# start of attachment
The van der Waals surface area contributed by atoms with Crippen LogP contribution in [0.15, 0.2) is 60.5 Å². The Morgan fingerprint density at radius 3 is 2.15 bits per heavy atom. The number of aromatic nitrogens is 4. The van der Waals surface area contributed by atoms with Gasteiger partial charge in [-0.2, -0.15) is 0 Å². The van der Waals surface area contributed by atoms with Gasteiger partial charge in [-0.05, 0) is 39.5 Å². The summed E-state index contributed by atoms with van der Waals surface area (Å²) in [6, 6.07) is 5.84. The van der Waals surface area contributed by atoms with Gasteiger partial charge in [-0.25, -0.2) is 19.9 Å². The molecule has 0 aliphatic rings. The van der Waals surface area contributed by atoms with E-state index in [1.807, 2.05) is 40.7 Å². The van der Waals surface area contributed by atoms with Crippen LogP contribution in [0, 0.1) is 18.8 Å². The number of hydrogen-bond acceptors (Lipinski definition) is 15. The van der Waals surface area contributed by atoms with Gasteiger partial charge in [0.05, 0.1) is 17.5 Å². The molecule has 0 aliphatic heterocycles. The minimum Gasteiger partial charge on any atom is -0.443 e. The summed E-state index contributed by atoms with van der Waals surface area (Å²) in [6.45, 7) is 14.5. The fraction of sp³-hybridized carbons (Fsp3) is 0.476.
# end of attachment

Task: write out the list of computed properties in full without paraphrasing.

The van der Waals surface area contributed by atoms with Crippen LogP contribution in [0.15, 0.2) is 60.5 Å². The Morgan fingerprint density at radius 3 is 2.15 bits per heavy atom. The number of aromatic nitrogens is 4. The van der Waals surface area contributed by atoms with Gasteiger partial charge in [-0.2, -0.15) is 0 Å². The van der Waals surface area contributed by atoms with Gasteiger partial charge in [-0.05, 0) is 39.5 Å². The summed E-state index contributed by atoms with van der Waals surface area (Å²) in [6, 6.07) is 5.84. The van der Waals surface area contributed by atoms with Gasteiger partial charge in [-0.25, -0.2) is 19.9 Å². The molecule has 0 aliphatic rings. The van der Waals surface area contributed by atoms with E-state index in [1.807, 2.05) is 40.7 Å². The van der Waals surface area contributed by atoms with Crippen LogP contribution in [0, 0.1) is 18.8 Å². The number of hydrogen-bond acceptors (Lipinski definition) is 15. The van der Waals surface area contributed by atoms with Gasteiger partial charge in [0.05, 0.1) is 17.5 Å². The molecule has 0 aliphatic heterocycles. The minimum Gasteiger partial charge on any atom is -0.443 e. The summed E-state index contributed by atoms with van der Waals surface area (Å²) in [6.45, 7) is 14.5. The fraction of sp³-hybridized carbons (Fsp3) is 0.476.